Apple tax: Why tech firm has been hit with £11bn bill

It’s a tax demand for the ages. The European Commission has ordered Apple to pay Ireland €13bn (£11bn) in back taxes after ruling that a so called ‘sweetheart deal’ struck between the two was illegal.

But the move could spark a damaging international trade spat. Here’s your cut out and keep guide to what could become a very taxing story…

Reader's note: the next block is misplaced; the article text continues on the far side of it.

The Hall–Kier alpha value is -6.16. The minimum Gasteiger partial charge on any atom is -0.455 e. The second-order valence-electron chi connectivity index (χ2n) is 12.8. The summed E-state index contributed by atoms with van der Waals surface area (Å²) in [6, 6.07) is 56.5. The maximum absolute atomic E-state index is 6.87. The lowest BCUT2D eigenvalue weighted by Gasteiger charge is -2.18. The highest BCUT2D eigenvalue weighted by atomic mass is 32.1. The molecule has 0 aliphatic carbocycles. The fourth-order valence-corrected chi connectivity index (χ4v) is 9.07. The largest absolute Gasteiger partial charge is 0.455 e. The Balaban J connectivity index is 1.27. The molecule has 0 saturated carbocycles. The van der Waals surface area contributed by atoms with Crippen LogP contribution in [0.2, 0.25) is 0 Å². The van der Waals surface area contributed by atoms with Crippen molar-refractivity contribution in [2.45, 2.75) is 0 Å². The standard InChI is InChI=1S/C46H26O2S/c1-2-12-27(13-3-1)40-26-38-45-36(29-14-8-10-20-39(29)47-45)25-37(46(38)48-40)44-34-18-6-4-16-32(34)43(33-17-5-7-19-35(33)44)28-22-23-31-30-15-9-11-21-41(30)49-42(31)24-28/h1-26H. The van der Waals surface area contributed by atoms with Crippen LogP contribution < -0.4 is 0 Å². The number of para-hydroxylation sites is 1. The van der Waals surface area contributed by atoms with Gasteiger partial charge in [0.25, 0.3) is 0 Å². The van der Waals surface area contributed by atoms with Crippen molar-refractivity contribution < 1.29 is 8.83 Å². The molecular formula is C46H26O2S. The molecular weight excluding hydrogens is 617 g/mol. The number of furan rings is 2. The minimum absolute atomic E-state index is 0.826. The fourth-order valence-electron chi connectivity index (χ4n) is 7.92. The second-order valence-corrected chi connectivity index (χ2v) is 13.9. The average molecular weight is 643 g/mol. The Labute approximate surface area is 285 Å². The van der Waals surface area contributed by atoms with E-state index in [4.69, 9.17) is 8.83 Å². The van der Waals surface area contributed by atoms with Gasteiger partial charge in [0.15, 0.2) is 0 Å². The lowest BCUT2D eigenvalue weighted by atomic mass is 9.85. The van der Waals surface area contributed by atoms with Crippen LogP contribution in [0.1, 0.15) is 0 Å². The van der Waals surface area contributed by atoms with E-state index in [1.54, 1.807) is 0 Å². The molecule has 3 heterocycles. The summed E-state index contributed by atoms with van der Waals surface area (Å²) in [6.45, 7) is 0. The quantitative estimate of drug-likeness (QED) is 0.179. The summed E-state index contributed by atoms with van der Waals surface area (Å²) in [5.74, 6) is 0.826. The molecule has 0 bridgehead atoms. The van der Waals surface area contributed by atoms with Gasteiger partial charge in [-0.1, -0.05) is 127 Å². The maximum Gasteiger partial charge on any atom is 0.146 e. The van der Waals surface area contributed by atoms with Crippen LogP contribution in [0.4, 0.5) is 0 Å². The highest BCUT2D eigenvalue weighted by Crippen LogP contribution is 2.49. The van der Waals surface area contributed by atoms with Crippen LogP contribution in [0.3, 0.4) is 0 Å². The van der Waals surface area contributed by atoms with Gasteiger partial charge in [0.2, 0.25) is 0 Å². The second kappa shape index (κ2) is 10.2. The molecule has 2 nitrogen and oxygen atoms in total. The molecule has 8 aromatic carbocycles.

Why has the Commission ruled in this way?

The European authorities accused Ireland of helping Apple to avoid tax by means of a sweetheart deal that is in breach of EU rules. Commissioner Margrethe Vestager, who oversees competition policy, said this allowed Apple to pay an effective corporate tax rate of 1 per cent on its European profits in 2003, falling to just 0.005 per cent in 2014.

How will the money be repaid?

That’s up to Ireland. It is in charge of recovering the money the EU says is due

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